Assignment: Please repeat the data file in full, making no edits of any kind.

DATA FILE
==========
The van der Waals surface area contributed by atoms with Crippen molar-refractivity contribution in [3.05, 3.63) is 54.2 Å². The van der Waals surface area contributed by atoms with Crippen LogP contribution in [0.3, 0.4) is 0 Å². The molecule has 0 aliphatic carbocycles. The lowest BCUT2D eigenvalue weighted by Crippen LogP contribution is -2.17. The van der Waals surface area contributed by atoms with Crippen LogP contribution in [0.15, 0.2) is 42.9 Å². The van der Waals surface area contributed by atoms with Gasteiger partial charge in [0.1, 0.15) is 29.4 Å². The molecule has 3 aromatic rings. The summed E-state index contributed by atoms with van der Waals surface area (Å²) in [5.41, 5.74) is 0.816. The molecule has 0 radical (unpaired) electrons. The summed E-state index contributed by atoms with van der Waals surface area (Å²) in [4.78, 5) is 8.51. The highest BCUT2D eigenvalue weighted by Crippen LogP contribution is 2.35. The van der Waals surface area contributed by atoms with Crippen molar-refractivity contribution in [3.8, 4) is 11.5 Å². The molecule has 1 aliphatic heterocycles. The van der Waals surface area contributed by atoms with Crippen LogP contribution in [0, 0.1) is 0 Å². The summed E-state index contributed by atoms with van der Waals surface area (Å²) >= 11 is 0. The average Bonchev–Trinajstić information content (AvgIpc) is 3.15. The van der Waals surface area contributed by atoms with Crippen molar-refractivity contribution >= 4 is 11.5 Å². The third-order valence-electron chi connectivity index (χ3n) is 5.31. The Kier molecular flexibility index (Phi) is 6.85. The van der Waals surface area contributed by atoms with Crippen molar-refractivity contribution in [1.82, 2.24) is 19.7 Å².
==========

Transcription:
The van der Waals surface area contributed by atoms with Crippen molar-refractivity contribution in [3.05, 3.63) is 54.2 Å². The van der Waals surface area contributed by atoms with Crippen LogP contribution in [0.3, 0.4) is 0 Å². The molecule has 0 aliphatic carbocycles. The lowest BCUT2D eigenvalue weighted by Crippen LogP contribution is -2.17. The van der Waals surface area contributed by atoms with Crippen LogP contribution in [0.15, 0.2) is 42.9 Å². The van der Waals surface area contributed by atoms with Gasteiger partial charge in [0.1, 0.15) is 29.4 Å². The molecule has 3 aromatic rings. The summed E-state index contributed by atoms with van der Waals surface area (Å²) in [5.41, 5.74) is 0.816. The molecule has 0 radical (unpaired) electrons. The summed E-state index contributed by atoms with van der Waals surface area (Å²) in [4.78, 5) is 8.51. The highest BCUT2D eigenvalue weighted by Crippen LogP contribution is 2.35. The van der Waals surface area contributed by atoms with Crippen molar-refractivity contribution in [3.8, 4) is 11.5 Å². The molecule has 1 aliphatic heterocycles. The van der Waals surface area contributed by atoms with Crippen LogP contribution in [0, 0.1) is 0 Å². The summed E-state index contributed by atoms with van der Waals surface area (Å²) >= 11 is 0. The average Bonchev–Trinajstić information content (AvgIpc) is 3.15. The van der Waals surface area contributed by atoms with Crippen molar-refractivity contribution >= 4 is 11.5 Å². The third-order valence-electron chi connectivity index (χ3n) is 5.31. The Kier molecular flexibility index (Phi) is 6.85. The van der Waals surface area contributed by atoms with Crippen molar-refractivity contribution in [1.82, 2.24) is 19.7 Å².